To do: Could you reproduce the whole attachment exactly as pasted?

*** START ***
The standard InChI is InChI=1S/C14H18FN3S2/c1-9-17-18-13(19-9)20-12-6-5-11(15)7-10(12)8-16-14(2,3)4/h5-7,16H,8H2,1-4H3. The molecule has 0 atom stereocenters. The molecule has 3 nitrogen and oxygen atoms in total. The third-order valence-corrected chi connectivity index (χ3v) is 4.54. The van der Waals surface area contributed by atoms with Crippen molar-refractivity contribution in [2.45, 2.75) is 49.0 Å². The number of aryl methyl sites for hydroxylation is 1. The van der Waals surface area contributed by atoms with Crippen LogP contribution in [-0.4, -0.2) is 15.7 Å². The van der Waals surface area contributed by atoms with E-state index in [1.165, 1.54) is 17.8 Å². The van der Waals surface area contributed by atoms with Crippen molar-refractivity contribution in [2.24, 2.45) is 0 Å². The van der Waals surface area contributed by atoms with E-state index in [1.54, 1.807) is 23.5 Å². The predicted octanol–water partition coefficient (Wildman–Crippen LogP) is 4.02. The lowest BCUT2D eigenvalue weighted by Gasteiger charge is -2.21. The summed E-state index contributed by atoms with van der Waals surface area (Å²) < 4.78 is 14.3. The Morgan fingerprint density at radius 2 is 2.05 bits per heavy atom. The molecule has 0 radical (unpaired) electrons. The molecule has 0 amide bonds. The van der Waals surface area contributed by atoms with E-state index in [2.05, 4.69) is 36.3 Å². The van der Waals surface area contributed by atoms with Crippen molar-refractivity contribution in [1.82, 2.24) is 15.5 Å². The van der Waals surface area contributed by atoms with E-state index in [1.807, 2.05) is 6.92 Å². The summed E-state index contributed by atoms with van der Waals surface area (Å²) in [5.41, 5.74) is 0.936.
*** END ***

The standard InChI is InChI=1S/C14H18FN3S2/c1-9-17-18-13(19-9)20-12-6-5-11(15)7-10(12)8-16-14(2,3)4/h5-7,16H,8H2,1-4H3. The molecule has 0 atom stereocenters. The molecule has 3 nitrogen and oxygen atoms in total. The third-order valence-corrected chi connectivity index (χ3v) is 4.54. The van der Waals surface area contributed by atoms with Crippen molar-refractivity contribution in [2.45, 2.75) is 49.0 Å². The number of aryl methyl sites for hydroxylation is 1. The van der Waals surface area contributed by atoms with Crippen LogP contribution in [-0.4, -0.2) is 15.7 Å². The van der Waals surface area contributed by atoms with E-state index in [1.165, 1.54) is 17.8 Å². The van der Waals surface area contributed by atoms with Crippen molar-refractivity contribution in [2.24, 2.45) is 0 Å². The van der Waals surface area contributed by atoms with E-state index in [1.54, 1.807) is 23.5 Å². The predicted octanol–water partition coefficient (Wildman–Crippen LogP) is 4.02. The lowest BCUT2D eigenvalue weighted by Gasteiger charge is -2.21. The summed E-state index contributed by atoms with van der Waals surface area (Å²) < 4.78 is 14.3. The Morgan fingerprint density at radius 2 is 2.05 bits per heavy atom. The molecule has 0 radical (unpaired) electrons. The molecule has 0 amide bonds. The van der Waals surface area contributed by atoms with E-state index in [2.05, 4.69) is 36.3 Å². The van der Waals surface area contributed by atoms with Crippen molar-refractivity contribution in [1.82, 2.24) is 15.5 Å². The van der Waals surface area contributed by atoms with E-state index in [1.807, 2.05) is 6.92 Å². The summed E-state index contributed by atoms with van der Waals surface area (Å²) in [5.41, 5.74) is 0.936.